(b. ca. 1509, Colonnata, Carrara, d. 1572, Padova)
Cattaneo's most notable commissions during the 1550s and 1560s were in Verona: the commemorative marble statue of the physician and poet Girolamo Fracastoro (1555) now stands on top of an arch between the Piazza della Ragione and the Tribunale there and shows Fracastoro in a toga. More imposing is the Fregoso Altar (1565) in Sant'Anastasia.
In the Fregoso Altar Cattaneo's sculpture merges with his interest in recondite allegory: in coloured marbles, it adapts the form of a triumphal arch to the function of a combined tomb and altar dedicated to the Redeemer. The outer bays contain a statue of the deceased, the condottiere Giano II Fregoso, and a female allegorical figure of Military Virtue; they are accompanied by reliefs of Minerva and Victory, while the attic level has statues symbolizing Fame and Eternity. The central section forms an altar with a statue of Christ the Redeemer, which is one of Cattaneo's greatest achievements: graceful in gesture and delicately poised, it echoes the lyrical quality of the sculpture Sansovino produced in Rome.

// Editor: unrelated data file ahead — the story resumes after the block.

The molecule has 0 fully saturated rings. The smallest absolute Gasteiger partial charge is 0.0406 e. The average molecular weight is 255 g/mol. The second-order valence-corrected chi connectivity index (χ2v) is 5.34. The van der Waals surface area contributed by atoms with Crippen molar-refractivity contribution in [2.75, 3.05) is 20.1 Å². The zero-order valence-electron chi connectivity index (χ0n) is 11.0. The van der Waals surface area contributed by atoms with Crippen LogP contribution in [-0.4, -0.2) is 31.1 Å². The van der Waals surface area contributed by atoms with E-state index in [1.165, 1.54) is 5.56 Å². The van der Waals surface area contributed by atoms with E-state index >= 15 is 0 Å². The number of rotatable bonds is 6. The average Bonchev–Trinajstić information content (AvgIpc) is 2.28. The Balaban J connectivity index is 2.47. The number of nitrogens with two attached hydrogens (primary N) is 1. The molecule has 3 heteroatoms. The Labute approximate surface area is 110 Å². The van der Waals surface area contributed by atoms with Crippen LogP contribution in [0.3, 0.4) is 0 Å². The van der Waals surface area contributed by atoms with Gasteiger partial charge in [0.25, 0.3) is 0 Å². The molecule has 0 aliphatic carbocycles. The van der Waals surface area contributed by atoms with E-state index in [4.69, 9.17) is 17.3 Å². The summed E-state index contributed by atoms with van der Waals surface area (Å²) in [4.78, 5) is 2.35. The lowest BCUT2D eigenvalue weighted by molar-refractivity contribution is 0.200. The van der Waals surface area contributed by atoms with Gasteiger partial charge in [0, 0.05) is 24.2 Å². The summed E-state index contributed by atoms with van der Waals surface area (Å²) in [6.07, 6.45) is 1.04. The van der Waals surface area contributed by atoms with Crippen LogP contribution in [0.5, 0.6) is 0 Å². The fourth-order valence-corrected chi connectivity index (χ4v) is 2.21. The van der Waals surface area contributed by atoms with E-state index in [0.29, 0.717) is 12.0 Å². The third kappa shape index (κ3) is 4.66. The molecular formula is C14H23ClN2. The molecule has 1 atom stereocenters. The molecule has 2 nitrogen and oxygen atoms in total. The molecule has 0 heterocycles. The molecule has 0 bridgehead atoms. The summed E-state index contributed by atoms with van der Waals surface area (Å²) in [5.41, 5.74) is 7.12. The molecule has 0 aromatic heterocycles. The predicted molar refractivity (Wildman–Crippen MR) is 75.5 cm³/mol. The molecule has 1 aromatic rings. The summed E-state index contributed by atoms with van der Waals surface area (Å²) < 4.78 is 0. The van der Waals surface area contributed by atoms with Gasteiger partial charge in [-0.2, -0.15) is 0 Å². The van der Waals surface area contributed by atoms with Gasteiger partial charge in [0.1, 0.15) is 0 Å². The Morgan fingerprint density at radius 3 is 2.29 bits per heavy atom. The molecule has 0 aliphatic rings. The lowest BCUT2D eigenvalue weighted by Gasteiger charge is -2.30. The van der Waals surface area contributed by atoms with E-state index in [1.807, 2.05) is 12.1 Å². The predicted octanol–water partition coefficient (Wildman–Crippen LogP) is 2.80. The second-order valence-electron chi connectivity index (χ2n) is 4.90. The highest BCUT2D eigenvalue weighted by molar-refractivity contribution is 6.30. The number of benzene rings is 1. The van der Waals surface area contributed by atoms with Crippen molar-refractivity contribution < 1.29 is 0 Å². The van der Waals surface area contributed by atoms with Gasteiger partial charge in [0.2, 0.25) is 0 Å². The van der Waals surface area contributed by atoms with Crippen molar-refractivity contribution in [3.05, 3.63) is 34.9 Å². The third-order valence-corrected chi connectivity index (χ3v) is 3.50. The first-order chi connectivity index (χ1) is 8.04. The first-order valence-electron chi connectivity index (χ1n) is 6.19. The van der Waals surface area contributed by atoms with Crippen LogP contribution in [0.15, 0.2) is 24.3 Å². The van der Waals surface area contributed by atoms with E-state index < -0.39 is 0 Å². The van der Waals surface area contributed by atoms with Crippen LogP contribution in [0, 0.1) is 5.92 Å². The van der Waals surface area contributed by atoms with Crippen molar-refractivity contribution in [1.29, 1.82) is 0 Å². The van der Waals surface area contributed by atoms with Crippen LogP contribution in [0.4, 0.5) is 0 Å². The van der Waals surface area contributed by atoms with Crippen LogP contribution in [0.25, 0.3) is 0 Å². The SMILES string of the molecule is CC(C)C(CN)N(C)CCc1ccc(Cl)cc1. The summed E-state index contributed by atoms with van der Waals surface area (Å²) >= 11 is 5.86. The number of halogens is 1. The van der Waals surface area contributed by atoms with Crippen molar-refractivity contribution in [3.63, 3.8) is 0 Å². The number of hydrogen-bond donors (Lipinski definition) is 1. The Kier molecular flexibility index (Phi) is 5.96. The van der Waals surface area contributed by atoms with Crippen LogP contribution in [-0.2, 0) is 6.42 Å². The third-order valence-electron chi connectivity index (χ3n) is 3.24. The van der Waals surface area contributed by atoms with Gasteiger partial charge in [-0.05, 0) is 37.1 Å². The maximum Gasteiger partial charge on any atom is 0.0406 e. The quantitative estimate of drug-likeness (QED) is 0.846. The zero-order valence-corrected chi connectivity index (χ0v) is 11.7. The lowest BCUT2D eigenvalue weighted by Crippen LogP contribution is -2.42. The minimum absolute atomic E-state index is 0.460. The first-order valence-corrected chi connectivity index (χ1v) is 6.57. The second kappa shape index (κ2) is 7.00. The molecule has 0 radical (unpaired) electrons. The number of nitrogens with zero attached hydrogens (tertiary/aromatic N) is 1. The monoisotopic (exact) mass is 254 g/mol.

The combination of sacred and profane themes drew criticism, and the sculptor felt defensive about it, according to Torquato Tasso.